ICTJ recognized that to help transitional justice measures acknowledge and address women’s experience of conflict and repression, we needed to have a specific program dedicated to examining the gender dimension of human rights violations.


ICTJ's strategic plan specifically references victims' rights and addressing gender-based violence, and explains that our gender justice unit “works to ensure the participation of victims of gender-based violations in designing transitional justice measures." How is the work of this unit integrated with the work of other thematic units and our country offices? What is meant by "gender justice?"

The term "gender justice" is about equal access to civil, political, economic, and social rights.

Gender justice is an understanding that women face specific barriers in accessing those rights, and an effort to establish how transitional justice can challenge those barriers, and at a minimum, not re-entrench those inequalities that exist in society.

ICTJ also aims to ensure that practitioners and others in the field don’t merely rely on gendered stereotypes of men and women, where men are thought of as perpetrators, and women as victims. For example, we've done projects on how female ex-combatants in various countries can access transitional justice.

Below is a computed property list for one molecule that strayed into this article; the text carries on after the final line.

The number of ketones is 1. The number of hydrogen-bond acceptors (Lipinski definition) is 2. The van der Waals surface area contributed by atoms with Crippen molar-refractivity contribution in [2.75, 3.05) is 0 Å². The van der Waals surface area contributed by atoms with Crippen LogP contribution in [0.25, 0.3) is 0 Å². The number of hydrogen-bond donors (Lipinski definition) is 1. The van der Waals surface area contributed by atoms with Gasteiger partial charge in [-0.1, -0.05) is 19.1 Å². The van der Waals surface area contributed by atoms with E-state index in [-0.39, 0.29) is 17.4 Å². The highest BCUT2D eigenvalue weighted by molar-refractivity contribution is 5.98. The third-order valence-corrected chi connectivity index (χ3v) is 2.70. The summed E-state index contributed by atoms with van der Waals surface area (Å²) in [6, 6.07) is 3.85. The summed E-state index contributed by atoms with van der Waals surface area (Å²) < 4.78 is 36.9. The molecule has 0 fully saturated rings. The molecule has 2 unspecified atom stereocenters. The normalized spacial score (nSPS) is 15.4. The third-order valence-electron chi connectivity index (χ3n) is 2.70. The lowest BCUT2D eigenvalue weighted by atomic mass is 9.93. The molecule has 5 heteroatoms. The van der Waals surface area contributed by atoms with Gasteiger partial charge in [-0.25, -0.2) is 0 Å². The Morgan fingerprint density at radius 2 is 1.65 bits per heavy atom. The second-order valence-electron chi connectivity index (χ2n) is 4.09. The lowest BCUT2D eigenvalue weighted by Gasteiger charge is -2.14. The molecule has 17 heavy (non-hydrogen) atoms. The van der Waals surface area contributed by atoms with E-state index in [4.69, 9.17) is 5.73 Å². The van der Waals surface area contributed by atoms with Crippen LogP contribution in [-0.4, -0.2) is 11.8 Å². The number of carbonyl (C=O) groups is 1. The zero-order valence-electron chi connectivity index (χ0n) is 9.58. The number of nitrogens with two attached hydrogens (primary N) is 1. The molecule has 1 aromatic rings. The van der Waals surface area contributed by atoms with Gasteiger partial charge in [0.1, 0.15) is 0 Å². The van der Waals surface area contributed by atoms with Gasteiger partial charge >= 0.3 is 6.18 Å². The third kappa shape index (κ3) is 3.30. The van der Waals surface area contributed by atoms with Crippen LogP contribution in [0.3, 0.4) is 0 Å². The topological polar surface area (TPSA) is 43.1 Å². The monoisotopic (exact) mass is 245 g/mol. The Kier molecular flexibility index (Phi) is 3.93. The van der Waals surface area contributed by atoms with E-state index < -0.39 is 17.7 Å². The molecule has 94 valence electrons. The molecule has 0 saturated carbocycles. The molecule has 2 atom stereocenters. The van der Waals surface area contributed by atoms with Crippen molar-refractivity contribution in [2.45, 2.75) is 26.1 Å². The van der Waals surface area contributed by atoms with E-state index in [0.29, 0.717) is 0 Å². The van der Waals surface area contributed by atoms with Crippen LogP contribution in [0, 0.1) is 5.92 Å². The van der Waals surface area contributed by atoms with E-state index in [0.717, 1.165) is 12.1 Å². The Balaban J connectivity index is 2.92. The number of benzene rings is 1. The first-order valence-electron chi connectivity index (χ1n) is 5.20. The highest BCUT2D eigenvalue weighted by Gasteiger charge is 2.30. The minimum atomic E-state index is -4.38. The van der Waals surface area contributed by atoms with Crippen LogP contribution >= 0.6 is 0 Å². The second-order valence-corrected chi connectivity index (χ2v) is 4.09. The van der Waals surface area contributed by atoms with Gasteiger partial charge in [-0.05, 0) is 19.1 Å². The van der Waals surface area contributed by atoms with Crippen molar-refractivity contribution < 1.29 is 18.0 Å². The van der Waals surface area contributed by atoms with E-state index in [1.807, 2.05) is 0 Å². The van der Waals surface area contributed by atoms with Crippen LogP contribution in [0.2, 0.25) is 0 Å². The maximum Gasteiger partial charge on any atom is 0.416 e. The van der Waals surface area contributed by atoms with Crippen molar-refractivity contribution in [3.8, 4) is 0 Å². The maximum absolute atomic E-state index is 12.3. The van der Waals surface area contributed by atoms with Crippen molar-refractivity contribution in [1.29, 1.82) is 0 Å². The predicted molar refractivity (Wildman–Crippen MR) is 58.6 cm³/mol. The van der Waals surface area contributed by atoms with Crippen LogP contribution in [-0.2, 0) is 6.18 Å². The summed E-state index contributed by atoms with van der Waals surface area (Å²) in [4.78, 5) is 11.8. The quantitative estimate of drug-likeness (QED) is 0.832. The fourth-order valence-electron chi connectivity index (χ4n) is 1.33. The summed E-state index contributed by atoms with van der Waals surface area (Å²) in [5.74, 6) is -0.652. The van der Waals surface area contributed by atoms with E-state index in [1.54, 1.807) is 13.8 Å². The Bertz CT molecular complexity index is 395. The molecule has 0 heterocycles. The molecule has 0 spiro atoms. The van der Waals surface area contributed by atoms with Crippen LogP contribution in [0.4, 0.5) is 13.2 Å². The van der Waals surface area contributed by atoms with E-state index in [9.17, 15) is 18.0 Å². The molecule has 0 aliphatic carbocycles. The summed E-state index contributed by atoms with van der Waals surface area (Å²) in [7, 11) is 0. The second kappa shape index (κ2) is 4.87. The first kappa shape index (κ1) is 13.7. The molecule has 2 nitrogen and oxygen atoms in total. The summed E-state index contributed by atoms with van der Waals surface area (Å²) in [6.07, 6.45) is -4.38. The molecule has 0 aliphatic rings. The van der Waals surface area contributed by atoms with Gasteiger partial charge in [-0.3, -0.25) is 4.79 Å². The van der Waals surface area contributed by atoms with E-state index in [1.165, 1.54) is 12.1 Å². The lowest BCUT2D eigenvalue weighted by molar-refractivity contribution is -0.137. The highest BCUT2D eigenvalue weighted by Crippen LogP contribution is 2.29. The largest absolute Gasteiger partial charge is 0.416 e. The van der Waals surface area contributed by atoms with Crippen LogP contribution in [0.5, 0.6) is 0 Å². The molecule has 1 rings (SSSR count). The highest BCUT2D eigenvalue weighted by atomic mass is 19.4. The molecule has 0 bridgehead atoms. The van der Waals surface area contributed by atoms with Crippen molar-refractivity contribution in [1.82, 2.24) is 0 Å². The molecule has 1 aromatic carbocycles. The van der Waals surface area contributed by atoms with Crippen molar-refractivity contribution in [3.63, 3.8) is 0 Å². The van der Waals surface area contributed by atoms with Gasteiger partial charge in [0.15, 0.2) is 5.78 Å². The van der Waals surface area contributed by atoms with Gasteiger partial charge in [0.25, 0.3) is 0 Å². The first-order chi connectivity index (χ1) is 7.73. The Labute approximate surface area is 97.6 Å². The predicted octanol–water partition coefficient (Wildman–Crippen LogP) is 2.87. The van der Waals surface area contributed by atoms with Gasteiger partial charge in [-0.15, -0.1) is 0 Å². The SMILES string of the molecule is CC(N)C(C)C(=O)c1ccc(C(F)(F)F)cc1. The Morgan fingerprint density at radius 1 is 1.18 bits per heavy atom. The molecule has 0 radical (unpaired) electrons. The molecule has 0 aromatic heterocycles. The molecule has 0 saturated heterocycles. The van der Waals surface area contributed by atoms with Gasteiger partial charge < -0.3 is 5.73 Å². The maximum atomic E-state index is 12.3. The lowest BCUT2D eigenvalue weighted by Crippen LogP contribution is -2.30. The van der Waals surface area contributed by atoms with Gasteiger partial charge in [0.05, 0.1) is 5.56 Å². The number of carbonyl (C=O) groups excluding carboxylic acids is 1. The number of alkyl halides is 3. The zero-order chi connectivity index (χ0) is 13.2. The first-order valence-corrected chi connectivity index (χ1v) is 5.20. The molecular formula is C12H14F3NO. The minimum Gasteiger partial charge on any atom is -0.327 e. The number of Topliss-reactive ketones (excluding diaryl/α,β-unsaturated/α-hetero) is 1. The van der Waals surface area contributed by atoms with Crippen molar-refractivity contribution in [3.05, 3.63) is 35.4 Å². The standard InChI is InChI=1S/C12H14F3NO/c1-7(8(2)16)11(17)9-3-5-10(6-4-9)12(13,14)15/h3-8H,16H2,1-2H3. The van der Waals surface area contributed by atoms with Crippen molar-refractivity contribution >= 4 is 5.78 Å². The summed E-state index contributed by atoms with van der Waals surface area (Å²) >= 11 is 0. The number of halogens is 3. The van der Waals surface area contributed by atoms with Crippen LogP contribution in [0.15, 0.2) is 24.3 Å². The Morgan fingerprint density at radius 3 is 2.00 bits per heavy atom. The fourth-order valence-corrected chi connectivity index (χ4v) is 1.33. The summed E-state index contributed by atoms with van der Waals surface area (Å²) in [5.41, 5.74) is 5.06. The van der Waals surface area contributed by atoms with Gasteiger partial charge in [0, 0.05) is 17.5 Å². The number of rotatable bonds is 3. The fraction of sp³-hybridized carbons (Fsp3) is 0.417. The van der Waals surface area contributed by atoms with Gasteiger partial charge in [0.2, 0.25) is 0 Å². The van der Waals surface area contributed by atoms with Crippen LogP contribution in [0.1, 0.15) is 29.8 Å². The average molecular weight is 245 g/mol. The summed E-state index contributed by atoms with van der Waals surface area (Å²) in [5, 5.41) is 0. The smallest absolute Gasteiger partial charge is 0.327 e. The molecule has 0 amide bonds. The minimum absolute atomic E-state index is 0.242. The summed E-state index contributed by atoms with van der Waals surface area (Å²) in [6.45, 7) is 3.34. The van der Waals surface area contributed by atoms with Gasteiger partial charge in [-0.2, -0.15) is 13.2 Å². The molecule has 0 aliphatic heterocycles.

However, we go beyond focusing only on women’s experiences. It is a fact that women are usually disproportionately affected by sexual violence and gender-based violence. But, we are studying sexual violence against men and boys, and we understand that the roots of that violence are very much embedded within the same motivations that lead to sexual violence against women.

One of the goals of the program is to integrate gender issues across ICTJ’s programming. All of our planning and implementation is done in coordination with both our country offices and other thematic units.